A taproot is a large, central, and dominant root from which other roots sprout laterally. Typically a taproot is somewhat straight and very thick, is tapering in shape, and grows directly downward. In some plants, such as the carrot, the taproot is a storage organ so well developed that it has been cultivated as an edible plant, for which its storage capacity has been exaggerated by selection for size and palatability.
The taproot system contrasts with the adventitious or fibrous root system of plants with many branched roots, but many plants that grow a taproot during germination go on to develop branching root structures, although some that rely on the main root for storage may retain the dominant taproot for centuries, for example Welwitschia.
Dicots, one of the two divisions of angiosperms, start with a taproot, which is one main root forming from the enlarging radicle of the seed. The tap root can be persistent throughout the life of the plant but is most often replaced later in the plant's development by a fibrous root system. A persistent taproot system forms when the radicle keeps growing and smaller lateral roots form along the taproot. The shape of taproots can vary but the typical shapes include:
- Conical root: this type of root tuber is conical in shape, i.e. widest at the top and tapering steadily towards the bottom: e.g. carrot.
- Fusiform root: this root is widest in the middle and tapers towards the top and the bottom: e.g. radish.
- Napiform root: the root has a top-like appearance. It is very broad at the top and tapers suddenly like a tail at the bottom: e.g. turnip.
Many taproots are modified into storage organs.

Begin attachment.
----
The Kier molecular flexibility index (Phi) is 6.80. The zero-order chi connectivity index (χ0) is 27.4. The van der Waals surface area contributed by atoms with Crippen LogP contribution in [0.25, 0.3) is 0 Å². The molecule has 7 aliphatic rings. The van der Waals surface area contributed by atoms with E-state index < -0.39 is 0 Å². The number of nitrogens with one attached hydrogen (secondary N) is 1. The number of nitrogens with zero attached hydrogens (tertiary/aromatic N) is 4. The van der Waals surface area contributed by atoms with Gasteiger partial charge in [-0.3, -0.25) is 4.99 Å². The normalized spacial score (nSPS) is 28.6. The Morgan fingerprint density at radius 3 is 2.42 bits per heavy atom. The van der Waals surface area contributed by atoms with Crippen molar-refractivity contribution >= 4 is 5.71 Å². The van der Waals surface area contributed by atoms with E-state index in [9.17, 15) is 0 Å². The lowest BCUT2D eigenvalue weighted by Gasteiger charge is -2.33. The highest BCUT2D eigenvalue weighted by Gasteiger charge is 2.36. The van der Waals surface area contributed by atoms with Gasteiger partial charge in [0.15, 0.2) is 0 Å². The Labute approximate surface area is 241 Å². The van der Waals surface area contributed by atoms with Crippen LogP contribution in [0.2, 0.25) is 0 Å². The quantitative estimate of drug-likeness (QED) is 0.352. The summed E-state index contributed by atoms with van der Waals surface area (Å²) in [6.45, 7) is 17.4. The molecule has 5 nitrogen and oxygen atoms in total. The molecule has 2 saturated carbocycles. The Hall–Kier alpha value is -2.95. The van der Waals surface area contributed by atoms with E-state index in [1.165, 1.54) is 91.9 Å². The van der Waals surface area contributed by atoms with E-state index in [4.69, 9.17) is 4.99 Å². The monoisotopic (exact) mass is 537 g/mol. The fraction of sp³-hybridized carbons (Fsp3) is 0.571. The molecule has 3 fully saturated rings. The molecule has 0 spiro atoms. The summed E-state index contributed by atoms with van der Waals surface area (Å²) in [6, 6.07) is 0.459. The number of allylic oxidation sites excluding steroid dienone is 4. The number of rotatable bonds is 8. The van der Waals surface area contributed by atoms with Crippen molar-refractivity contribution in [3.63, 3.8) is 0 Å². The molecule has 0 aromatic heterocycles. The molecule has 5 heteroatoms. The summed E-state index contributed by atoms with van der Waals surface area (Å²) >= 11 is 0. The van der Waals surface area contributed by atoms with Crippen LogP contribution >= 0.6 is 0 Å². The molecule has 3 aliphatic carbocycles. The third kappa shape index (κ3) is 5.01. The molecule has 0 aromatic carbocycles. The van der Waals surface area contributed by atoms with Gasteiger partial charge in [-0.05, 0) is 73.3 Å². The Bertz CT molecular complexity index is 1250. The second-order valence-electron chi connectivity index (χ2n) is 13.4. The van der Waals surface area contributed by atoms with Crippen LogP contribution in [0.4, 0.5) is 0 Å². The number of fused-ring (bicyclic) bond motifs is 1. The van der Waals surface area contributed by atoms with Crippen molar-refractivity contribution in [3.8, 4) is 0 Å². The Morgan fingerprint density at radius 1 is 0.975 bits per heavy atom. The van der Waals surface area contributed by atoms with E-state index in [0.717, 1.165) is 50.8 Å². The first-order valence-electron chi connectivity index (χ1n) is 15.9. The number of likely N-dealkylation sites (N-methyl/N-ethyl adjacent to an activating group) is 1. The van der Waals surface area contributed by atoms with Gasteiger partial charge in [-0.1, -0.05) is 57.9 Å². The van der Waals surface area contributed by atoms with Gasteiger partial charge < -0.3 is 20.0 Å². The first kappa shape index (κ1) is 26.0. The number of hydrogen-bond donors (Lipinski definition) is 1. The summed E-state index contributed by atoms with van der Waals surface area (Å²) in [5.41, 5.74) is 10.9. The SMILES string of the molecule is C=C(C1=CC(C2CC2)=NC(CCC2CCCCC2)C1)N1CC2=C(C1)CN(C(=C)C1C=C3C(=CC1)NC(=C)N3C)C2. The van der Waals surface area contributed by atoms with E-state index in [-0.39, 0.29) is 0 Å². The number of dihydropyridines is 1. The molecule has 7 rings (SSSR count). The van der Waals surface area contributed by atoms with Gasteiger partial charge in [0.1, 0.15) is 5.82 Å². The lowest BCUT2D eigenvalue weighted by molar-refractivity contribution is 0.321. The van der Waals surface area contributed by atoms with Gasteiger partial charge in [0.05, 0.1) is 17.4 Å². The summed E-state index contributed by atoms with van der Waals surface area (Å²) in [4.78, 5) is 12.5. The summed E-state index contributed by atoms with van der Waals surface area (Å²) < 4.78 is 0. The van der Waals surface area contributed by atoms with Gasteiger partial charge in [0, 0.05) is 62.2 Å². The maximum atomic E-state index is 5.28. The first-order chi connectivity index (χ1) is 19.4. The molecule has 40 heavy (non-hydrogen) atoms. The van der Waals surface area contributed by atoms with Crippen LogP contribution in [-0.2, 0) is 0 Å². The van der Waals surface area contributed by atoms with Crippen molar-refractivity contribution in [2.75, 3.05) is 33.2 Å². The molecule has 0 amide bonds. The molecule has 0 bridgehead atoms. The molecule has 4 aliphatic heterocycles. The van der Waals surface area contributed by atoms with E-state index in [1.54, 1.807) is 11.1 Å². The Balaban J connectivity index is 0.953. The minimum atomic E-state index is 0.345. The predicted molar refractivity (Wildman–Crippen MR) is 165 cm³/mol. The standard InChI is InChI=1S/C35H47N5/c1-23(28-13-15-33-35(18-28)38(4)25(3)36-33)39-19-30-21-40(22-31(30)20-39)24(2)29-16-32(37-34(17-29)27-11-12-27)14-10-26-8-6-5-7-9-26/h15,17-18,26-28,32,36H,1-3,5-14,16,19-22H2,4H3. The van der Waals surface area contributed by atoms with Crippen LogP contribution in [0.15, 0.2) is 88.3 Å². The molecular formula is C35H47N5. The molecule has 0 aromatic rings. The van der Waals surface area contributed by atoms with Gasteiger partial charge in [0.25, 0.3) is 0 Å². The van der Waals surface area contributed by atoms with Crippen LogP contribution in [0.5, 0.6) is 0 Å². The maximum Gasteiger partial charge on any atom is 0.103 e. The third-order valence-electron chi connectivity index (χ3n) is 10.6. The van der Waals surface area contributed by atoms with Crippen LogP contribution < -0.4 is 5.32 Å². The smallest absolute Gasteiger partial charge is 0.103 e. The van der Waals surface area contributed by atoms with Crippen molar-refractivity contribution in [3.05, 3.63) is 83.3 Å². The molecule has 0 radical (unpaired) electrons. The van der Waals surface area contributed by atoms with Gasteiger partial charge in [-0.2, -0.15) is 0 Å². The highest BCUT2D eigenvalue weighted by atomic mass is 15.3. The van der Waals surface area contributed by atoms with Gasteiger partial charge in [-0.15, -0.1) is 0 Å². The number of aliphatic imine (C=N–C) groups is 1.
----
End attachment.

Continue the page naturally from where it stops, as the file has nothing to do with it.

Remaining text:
Some plants with taproots:
- Sugar beet
- Poppy mallow
- Common milkweed
- trees such as oaks, elms, pines and firs
Taproots develop from the radicle of a seed, forming the primary root. It branches off to secondary roots, which in turn branch to form tertiary roots. These may further branch to form rootlets. For most plants species the radicle dies some time after seed germination, causing the development of a fibrous root system, which lacks a main downward-growing root. Most trees begin life with a taproot, but after one to a few years the main root system changes to a wide-spreading fibrous root system with mainly horizontal-growing surface roots and only a few vertical, deep-anchoring roots. A typical mature tree 30–50 m tall has a root system that extends horizontally in all directions as far as the tree is tall or more, but well over 95% of the roots are in the top 50 cm of soil.
Soil characteristics strongly influence the architecture of taproots; for example, deep rich soils favour the development of vertical taproots in many oak species such as Quercus kelloggii, while clay soils promote the growth of multiple taproots.
Many plants with taproots are difficult to transplant, or even to grow in containers, because the root tends to grow deep rapidly and in many species comparatively slight obstacles or damage to the taproot will stunt or kill the plant. Among weeds with taproots dandelions are typical; being deep-rooted, they are hard to uproot and if the taproot breaks off near the top, the part that stays in the ground often resprouts such that, for effective control, the taproot needs to be severed at least several centimetres below ground level.
- Botany Manual: Ohio State University
- James D. Mauseth (2009). Botany: an introduction to plant biology. Jones & Bartlett Learning. pp. 145–. ISBN 978-0-7637-5345-0. Retrieved 28 September 2010.
- Linda Berg; Linda R. Berg (23 March 2007). Introductory Botany: Plants, People, and the Environment. Cengage Learning. pp. 112–. ISBN 978-0-534-46669-5. Retrieved 28 September 2010.
- C.Michael Hogan (2008) Quercus kelloggii, Globaltwitcher.com, ed. N. Stromberg 
|Wikimedia Commons has media related to Taproots.|
- 2006-01-13, Sciencedaily: Deep-rooted Plants Have Much Greater Impact On Climate Than Experts Thought Citation: "...The tap roots transfer rainwater from the surface to reservoirs deep underground and redistribute water... increases photosynthesis and the evaporation of water... by 40 percent in the dry season... During the wet season, these plants can store as much as 10 percent of the annual precipitation as deep as 13 meters (43 feet) underground, to be tapped during the dry months... tree roots acting like pipes to allow water to shift around much faster than it could otherwise percolate through the soil."
- Fullerton Arboretum on taproots